Specifically, the ECU 19 acts to determine a basic quantity of fuel injection as a function of the PB pressure and engine rotational speed (rpm) Ne detected by the sensors 22 and 24 and determine a corrective quantity of fuel injection as a function of intake air temperature TA, throttle valve opening θth and coolant temperature TW detected by the sensors 20, 21 and 23. Thus, a signal corresponding to the value obtained by correcting the basic quantity of fuel with the addition of the corrective quantity is transmitted to the fuel injection valve 10 whereby a proper quantity of fuel is supplied to the combustion chamber 1a corresponding to the current state of operation of the engine.

The ECU 19 carries out on-off control of the control valve 13 by determining operating conditions of the engine in response to signals detected by the sensors 20 to 24, calculating a duty ratio of valve opening for the control valve 13 and then supplying a pulse signal corresponding to the duty ratio DTC to the solenoid 13c to energize same. Pressure introduced into the pressure chamber 11c via the passage 16 to open the waste gate valve 5 is diluted with atmospheric pressure in dependence on the duty ratio DTC, which is determined in correspondence to determined operating conditions of the engine, so as to regulate the opening and closing action of the waste gate valve 5 for controlling the supercharging pressure. To be specific, if it is assumed that the mechanical valve opening pressure of the waste gate valve 5, given by a combination of resilient force of the coil spring 11d and working pressure or atmospheric pressure, in the chamber 11b of the actuator 11, is set to, for instance, atmospheric pressure +500 mmHg, the valve opening pressure acting on the waste gate valve 5 can be set to any pressure substantially higher than the mechanical valve opening pressure, for instance, atmospheric pressure +580 mmHg by suitably diluting pressure in the pressure chamber 11c. Thus, the supercharging pressure can be controlled to a pressure higher than that obtainable by the mechanical valve opening pressure acting on the waste gate valve 5, dependent upon operating conditions of the engine, thereby improving the output characteristics and acceleration of the engine. It should be noted that since the PB sensor 22 is adapted to detect pressure in the intake pipe 6 in terms of absolute pressure, the PB pressure can be controlled to a desired value with accuracy irrespective of how atmospheric pressure varies in dependence on the altitude where the engine is operated, resulting in no reduction of engine output at higher elevations.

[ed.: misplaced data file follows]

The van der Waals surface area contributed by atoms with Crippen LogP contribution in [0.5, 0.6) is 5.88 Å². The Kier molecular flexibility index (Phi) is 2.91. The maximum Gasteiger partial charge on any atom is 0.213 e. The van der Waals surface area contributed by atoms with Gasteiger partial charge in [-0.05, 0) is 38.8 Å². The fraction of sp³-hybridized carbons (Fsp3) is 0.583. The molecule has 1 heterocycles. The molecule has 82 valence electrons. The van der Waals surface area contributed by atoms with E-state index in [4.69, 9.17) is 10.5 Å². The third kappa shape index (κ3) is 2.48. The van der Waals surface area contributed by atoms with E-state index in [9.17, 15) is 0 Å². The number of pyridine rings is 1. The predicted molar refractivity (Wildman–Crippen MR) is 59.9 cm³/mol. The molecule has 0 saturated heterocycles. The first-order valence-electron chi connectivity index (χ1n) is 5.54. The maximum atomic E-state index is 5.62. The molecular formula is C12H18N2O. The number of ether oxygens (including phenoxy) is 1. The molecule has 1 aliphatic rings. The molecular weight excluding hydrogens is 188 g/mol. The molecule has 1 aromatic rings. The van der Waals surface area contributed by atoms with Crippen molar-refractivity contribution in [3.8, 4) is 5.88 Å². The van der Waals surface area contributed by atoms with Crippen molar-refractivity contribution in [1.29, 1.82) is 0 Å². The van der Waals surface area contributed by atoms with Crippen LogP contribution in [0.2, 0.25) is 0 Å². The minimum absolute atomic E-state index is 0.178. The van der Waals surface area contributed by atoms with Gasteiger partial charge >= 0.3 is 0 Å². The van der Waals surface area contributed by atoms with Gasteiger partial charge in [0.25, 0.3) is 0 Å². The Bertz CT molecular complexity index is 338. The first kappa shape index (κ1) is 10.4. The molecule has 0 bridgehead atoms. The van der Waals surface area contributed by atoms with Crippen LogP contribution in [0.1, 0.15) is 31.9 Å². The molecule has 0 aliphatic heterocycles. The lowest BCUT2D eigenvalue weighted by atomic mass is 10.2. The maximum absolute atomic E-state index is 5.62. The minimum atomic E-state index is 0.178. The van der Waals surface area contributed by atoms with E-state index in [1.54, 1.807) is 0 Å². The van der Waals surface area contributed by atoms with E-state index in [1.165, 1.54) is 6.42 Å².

Referring to FIG. 2, there is illustrated a program for determining the duty ratio DTC of opening of the control valve 13, wherein the program is executed by operating a central processor in the ECU 19, which is not shown in the drawing, every time a pulse of a TDC signal is produced, representing one of predetermined angles of the crankshaft 1d, for instance, top dead center (TDC) points of the pistons, the TDC signal being supplied from the rotational speed sensor 24.

This program is first executed so as to determine whether the coolant temperature TW is higher than a predetermined temperature TWTC (for instance, 70 C.) (step 81). If the result of this determination is negative (No), that is, the coolant temperature TW has a temperature lower than the predetermined temperature TWTC and therefore warming-up has not been completed, the program proceeds to step 82 where the duty ratio DTC is set to zero.

On the other hand, if the result of this determination is affirmative (Yes), that is, TW >TWTC, and therefore warming-up has been completed, the program proceeds to step 83 to determine whether the engine rotational speed Ne exceeds a predetermined lower value NTC1 (for instance, 1,200 rpm).

If the answer to the question of step 83 is affirmative (Yes), that is, Ne >NTC1, the program then proceeds to step 84, to determine whether the throttle valve opening θth a predetermined value θTC (for instance, 70 degrees), which is close to full opening.

If the result is negative (No), the program proceeds to step 82 to set the duty ratio DTC to zero.